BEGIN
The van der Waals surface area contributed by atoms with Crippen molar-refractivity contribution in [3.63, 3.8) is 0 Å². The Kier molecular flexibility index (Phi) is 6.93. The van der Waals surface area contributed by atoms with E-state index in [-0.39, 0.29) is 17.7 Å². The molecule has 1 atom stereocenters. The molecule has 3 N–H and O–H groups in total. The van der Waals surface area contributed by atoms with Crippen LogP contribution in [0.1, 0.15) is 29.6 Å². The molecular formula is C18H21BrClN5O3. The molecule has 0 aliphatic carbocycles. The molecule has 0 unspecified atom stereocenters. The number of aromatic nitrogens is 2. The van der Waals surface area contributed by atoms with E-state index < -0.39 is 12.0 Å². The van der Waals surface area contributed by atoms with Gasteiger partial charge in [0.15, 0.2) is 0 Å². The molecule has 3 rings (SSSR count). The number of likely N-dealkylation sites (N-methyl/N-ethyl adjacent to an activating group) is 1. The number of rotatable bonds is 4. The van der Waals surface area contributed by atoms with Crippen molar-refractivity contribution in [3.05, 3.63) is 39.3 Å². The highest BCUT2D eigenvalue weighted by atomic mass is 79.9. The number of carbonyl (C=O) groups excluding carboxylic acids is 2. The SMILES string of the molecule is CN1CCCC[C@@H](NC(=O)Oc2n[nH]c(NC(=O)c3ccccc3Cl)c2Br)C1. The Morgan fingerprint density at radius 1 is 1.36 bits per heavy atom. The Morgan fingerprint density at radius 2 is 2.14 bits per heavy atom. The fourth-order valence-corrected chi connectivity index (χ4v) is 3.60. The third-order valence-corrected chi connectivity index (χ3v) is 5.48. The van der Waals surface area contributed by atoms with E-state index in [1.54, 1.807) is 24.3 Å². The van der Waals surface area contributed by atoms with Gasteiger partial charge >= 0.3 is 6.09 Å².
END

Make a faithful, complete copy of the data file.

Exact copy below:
The van der Waals surface area contributed by atoms with Crippen molar-refractivity contribution in [3.63, 3.8) is 0 Å². The Kier molecular flexibility index (Phi) is 6.93. The van der Waals surface area contributed by atoms with E-state index in [-0.39, 0.29) is 17.7 Å². The molecule has 1 atom stereocenters. The molecule has 3 N–H and O–H groups in total. The van der Waals surface area contributed by atoms with Crippen LogP contribution in [0.1, 0.15) is 29.6 Å². The molecular formula is C18H21BrClN5O3. The molecule has 0 aliphatic carbocycles. The molecule has 0 unspecified atom stereocenters. The number of aromatic nitrogens is 2. The van der Waals surface area contributed by atoms with E-state index < -0.39 is 12.0 Å². The van der Waals surface area contributed by atoms with Gasteiger partial charge in [0.15, 0.2) is 0 Å². The molecule has 3 rings (SSSR count). The number of likely N-dealkylation sites (N-methyl/N-ethyl adjacent to an activating group) is 1. The number of rotatable bonds is 4. The van der Waals surface area contributed by atoms with Crippen molar-refractivity contribution in [3.05, 3.63) is 39.3 Å². The highest BCUT2D eigenvalue weighted by atomic mass is 79.9. The number of carbonyl (C=O) groups excluding carboxylic acids is 2. The SMILES string of the molecule is CN1CCCC[C@@H](NC(=O)Oc2n[nH]c(NC(=O)c3ccccc3Cl)c2Br)C1. The Morgan fingerprint density at radius 1 is 1.36 bits per heavy atom. The Morgan fingerprint density at radius 2 is 2.14 bits per heavy atom. The fourth-order valence-corrected chi connectivity index (χ4v) is 3.60. The third-order valence-corrected chi connectivity index (χ3v) is 5.48. The van der Waals surface area contributed by atoms with E-state index in [1.54, 1.807) is 24.3 Å². The van der Waals surface area contributed by atoms with Gasteiger partial charge >= 0.3 is 6.09 Å².